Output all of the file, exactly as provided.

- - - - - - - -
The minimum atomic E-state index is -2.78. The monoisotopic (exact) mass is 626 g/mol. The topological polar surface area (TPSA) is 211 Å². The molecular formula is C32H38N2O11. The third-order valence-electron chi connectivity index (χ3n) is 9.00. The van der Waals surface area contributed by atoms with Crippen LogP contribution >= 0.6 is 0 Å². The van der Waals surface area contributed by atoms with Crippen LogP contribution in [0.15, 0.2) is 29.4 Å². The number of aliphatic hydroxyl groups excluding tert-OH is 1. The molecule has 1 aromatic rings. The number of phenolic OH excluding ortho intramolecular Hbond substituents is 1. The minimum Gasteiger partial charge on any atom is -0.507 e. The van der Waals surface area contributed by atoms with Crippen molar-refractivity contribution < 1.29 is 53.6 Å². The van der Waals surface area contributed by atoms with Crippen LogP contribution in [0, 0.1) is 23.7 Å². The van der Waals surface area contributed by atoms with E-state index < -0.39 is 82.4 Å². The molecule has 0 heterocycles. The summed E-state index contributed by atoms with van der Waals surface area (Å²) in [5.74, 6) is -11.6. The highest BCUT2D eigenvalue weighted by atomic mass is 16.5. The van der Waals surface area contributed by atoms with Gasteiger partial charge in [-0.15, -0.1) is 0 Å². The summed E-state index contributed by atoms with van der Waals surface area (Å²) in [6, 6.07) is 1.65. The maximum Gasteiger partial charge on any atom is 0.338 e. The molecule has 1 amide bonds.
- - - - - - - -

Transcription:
The minimum atomic E-state index is -2.78. The monoisotopic (exact) mass is 626 g/mol. The topological polar surface area (TPSA) is 211 Å². The molecular formula is C32H38N2O11. The third-order valence-electron chi connectivity index (χ3n) is 9.00. The van der Waals surface area contributed by atoms with Crippen LogP contribution >= 0.6 is 0 Å². The van der Waals surface area contributed by atoms with Crippen LogP contribution in [0.15, 0.2) is 29.4 Å². The number of aliphatic hydroxyl groups excluding tert-OH is 1. The molecule has 1 aromatic rings. The number of phenolic OH excluding ortho intramolecular Hbond substituents is 1. The minimum Gasteiger partial charge on any atom is -0.507 e. The van der Waals surface area contributed by atoms with Crippen molar-refractivity contribution < 1.29 is 53.6 Å². The van der Waals surface area contributed by atoms with Crippen LogP contribution in [0, 0.1) is 23.7 Å². The van der Waals surface area contributed by atoms with E-state index < -0.39 is 82.4 Å². The molecule has 0 heterocycles. The summed E-state index contributed by atoms with van der Waals surface area (Å²) in [5.74, 6) is -11.6. The highest BCUT2D eigenvalue weighted by atomic mass is 16.5. The van der Waals surface area contributed by atoms with Gasteiger partial charge in [-0.15, -0.1) is 0 Å². The summed E-state index contributed by atoms with van der Waals surface area (Å²) in [6, 6.07) is 1.65. The maximum Gasteiger partial charge on any atom is 0.338 e. The molecule has 1 amide bonds.